As is my routine at this time of year, I’m reflecting on everything that has transpired business-wise over the past three quarters. This ranges from reviewing our achievements versus goals, the technology that we use, the effectiveness of our processes and so on.
This time just as I was starting this process, Chris Brogan wrote an interesting post about the amount of literature, digital or otherwise, that we consume. He questioned whether we are getting everything we could from this knowledge because the ever increasing volumes could be diluting our learning. With that in mind, he challenged his audience to read just three books from November 2012 until the end of October 2013. I’ve chosen three books to concentrate on; you can check them out if you’re interested.
I have serious doubts over my ability to stick to this challenge; my work simply won’t permit it, but it has certainly gotten me thinking about all the clutter in our business lives — specifically, the technologies that we choose to purchase.
It dawned on me that every client that we’ve worked with this year, all bar one (that we didn’t touch on this subject with), has purchased a piece of software that they have then not gone on to use. It has varied from small to medium recurring payments for a SaaS up to substantial financial outlays.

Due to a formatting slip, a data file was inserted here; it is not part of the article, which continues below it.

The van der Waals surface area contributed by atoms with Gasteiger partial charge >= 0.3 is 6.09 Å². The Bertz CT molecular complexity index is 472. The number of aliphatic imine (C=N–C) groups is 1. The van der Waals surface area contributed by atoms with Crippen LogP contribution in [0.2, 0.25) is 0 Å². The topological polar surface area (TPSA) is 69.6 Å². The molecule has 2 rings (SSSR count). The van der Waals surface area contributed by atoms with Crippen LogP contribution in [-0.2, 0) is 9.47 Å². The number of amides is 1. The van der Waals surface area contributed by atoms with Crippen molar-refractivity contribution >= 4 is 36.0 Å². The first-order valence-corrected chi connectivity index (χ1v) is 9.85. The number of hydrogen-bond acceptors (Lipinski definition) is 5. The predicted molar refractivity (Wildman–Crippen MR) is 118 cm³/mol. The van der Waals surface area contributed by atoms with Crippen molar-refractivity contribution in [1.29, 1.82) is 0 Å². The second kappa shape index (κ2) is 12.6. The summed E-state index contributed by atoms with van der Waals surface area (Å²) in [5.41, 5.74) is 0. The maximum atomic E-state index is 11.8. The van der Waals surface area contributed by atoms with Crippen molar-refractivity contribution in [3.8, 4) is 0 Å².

Is the line really blurring this much between B2C and B2B, that small to medium sized businesses really are behaving like consumers rather than businesses? This trend has been emerging over the last few years but this is the first that I have seen this effect become so widespread.
My thoughts are that this is part of a wider problem. We are gathering inputs and resources from far and wide, well past what we’re actually going to use, well past what is actually necessary, and we’re failing to properly use all this information. I think it fosters a sense of confusion amongst those who need to learn the most. Too much information is overwhelming; if you don’t focus, you’ll start to stagnate under the pressure of an implied need to know more.
In life, less is almost always more, and it seems this principle is just as relevant to businesses. What are your thoughts? Please leave a comment below!